A Journal of the Plague Year, written by a citizen who continued all the while in London eBook

This eBook from the Gutenberg Project consists of approximately 284 pages of information about A Journal of the Plague Year, written by a citizen who continued all the while in London.

These orders of my Lord Mayor’s were published, as I have said, the latter end of June, and took place from the 1st of July, and were as follows, viz.:—­

ORDERS CONCEIVED AND PUBLISHED BY THE LORD MAYOR AND ALDERMEN OF THE CITY OF LONDON CONCERNING THE INFECTION OF THE PLAGUE, 1665.

’Whereas in the reign of our late Sovereign King James, of happy memory, an Act was made for the charitable relief and ordering of persons infected with the plague, whereby authority was given to justices of the peace, mayors, bailiffs, and other head-officers to appoint within their several limits examiners, searchers, watchmen, keepers, and buriers for the persons and places infected, and to minister unto them oaths for the performance of their offices.  And the same statute did also authorise the giving of other directions, as unto them for the present necessity should seem good in their directions.  It is now, upon special consideration, thought very expedient for preventing and avoiding of infection of sickness (if it shall so please Almighty God) that these officers following be appointed, and these orders hereafter duly observed.

Examiners to be appointed in every Parish.

’First, it is thought requisite, and so ordered, that in every parish there be one, two, or more persons of good sort and credit chosen and appointed by the alderman, his deputy, and common council of every ward, by the name of examiners, to continue in that office the space of two months at least.  And if any fit person so appointed shall refuse to undertake the same, the said parties so refusing to be committed to prison until they shall conform themselves accordingly.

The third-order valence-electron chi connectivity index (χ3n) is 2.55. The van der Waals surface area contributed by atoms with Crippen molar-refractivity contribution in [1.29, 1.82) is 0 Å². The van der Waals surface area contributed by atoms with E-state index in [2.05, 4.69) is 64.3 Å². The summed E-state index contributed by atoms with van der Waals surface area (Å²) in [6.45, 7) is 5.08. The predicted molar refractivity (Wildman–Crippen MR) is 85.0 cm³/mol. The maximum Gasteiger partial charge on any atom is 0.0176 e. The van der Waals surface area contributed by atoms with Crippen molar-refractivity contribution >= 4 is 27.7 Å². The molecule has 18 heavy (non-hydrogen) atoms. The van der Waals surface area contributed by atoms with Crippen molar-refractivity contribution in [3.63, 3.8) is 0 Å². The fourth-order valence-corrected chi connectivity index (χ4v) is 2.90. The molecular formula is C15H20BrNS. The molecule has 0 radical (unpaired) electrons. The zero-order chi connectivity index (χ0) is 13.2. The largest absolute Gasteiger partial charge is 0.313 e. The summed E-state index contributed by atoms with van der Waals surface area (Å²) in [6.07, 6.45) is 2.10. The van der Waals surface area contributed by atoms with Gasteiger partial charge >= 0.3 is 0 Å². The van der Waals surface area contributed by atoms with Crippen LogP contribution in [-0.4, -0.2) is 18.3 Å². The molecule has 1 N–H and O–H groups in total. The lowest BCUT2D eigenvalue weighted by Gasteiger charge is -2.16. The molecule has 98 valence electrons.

The Examiner’s Office.

’That these examiners he sworn by the aldermen to inquire and learn from time to time what houses in every parish be visited, and what persons be sick, and of what diseases, as near as they can inform themselves; and upon doubt in that case, to command restraint of access until it appear what the disease shall prove.  And if they find any person sick of the infection, to give order to the constable that the house be shut up; and if the constable shall be found remiss or negligent, to give present notice thereof to the alderman of the ward.

Watchmen.

’That to every infected house there be appointed two watchmen, one for every day, and the other for the night; and that these watchmen have a special care that no person go in or out of such infected houses whereof they have the charge, upon pain of severe punishment.  And the said watchmen to do such further offices as the sick house shall need and require:  and if the watchman be sent upon any business, to lock up the house and take the key with him; and the watchman by day to attend until ten of the clock at night, and the watchman by night until six in the morning.

Searchers.

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A Journal of the Plague Year, written by a citizen who continued all the while in London from Project Gutenberg. Public domain.